Paris is traversed by 16 different metro lines, connecting all the city’s hotspots and then some. Knowing which ligne takes you where the fastest is one of the skills to learn before you can call yourself a true Parisian – read our full overview of the Paris subway system here. Here’s all you need to know about the first line, or as we call it, la une.
As the name already indicates, this was the first metro line to open in Paris. July 19, 1900, the stretch between Porte Maillot and Porte de Vincennes opened, with initially only eight stops, all highlights of the 1900 World Fair, but gradually more opened and the line expanded to the suburbs. The yellow line on the subway map now connects the modern business centre of La Défense with its Grande Arche standing in line with the Arc de Triomphe and the smallest, the Arc de Triomphe du Carrousel, in front of the Louvre, and the medieval Château de Vincennes.
Line 1 gets you to many of the top Paris sights and runs pretty much along the Champs Élysées, Rue de Rivoli, under Bastille and past Nation, in a straight line along the West-East axis.
One of the most popular stops is Charles de Gaulle – Étoile, a transportation hub and also home of the Arc de Triomphe at the beginning of the famous Avenue des Champs Élysées. Stop off at Champs-Élysées – Clemenceau for the Petit and the Grand Palais with their ever-changing exhibitions or to pop into the lesser-known Palais de la Découverte if you’re with little ones who love science. From there, you can enjoy a walk across the splendid Pont Alexandre III, crossing the Seine to Les Invalides.
Back on the metro, the next major stop is at Concorde, the large square boasting some incredible luxury hotels as well as the main entrance to the Tuileries Gardens. Then, onto Palais Royal – Musée du Louvre for two stunning sights at one stop: you can enter straight into the Louvre from the subway station, or exit above ground to visit the oh-so photogenic Palais Royal where you can also enjoy a quick coffee from Kitsuné or sip an espresso and stay awhile on the terrace of the stylish Le Nemours café.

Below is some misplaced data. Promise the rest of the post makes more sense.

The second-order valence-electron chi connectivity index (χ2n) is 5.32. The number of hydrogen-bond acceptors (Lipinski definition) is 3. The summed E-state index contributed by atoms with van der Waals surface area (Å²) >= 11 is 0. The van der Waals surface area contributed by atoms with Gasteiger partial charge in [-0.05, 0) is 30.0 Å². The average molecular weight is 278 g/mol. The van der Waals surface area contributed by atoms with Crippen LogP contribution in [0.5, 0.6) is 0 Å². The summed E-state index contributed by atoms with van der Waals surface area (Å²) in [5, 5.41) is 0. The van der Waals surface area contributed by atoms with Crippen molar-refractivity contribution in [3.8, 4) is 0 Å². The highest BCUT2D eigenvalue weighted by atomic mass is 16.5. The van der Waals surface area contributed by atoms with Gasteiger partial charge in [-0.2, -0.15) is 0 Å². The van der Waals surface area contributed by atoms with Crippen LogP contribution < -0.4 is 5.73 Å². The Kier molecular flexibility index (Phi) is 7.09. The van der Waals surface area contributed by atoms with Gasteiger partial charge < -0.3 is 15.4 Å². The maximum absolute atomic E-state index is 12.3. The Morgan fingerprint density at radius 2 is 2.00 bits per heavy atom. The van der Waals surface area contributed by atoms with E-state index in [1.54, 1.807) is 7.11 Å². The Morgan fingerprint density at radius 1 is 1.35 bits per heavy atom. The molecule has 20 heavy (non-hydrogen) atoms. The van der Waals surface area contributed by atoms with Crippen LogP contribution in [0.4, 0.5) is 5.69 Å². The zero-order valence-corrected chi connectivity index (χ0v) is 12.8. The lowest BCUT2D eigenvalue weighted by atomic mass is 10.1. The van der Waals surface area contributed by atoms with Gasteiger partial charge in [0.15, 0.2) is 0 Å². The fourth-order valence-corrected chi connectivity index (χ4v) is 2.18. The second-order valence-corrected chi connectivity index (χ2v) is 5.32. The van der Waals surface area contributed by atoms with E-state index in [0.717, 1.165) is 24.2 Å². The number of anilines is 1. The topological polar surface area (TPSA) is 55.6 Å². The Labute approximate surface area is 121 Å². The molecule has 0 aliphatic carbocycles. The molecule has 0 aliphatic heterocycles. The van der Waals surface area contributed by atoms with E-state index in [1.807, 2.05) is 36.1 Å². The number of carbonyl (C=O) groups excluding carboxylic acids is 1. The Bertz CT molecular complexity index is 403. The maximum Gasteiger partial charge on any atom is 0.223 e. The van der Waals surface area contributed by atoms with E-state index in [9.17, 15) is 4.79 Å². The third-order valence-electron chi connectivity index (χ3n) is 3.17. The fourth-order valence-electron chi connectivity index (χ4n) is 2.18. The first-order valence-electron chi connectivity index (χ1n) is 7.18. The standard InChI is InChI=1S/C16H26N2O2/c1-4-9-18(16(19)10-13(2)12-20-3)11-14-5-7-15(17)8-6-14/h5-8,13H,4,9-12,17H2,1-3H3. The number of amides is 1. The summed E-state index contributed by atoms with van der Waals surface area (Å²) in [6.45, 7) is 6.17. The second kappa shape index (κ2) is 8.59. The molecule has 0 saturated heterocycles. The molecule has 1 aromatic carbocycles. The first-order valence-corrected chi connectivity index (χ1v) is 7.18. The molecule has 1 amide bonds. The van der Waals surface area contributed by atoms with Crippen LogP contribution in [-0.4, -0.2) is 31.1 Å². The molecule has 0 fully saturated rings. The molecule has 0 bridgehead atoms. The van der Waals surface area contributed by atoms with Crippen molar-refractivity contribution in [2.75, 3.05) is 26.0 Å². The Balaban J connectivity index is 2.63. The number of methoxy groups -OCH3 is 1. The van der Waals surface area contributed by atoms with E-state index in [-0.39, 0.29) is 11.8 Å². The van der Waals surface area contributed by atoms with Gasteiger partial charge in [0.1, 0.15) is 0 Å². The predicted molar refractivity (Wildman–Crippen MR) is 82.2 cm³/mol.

Continuing onward on Metro Line 1, you arrive at the busy, super-central area around Paris’s city hall, l’Hôtel de Ville, with the Centre Pompidou and BHV department store nearby; then onto Saint Paul, the stop for the Marais quarter.
At Bastille the metro crosses the canal briefly in daylight, and the station is a good place to learn more about the old Bastille with some remains of the fortress on display, to visit Paris’s modern opera house, or to stop at one of the neighborhood’s many bars and restaurants.
Little known is Nation, with its rather amazing Colonnes de la Barrière du Trône towering on either side of Cours de Vincennes, marking the site of a former city wall.
Then, finally, you reach the end of the line and emerge from the metro station to discover the Château de Vincennes and the surrounding woods, called the Bois de Vincennes. Between the medieval fortress and the huge expanse of forest and parkland, it feels about a million miles away from the bustling city.
Urbansider Tip: Line 1 is driverless, and if you are traveling with kids, make sure you get into the first train, as there are displays giving you facts and figures about the metro, but also you can pretend to drive the train and get great views of the stations ahead.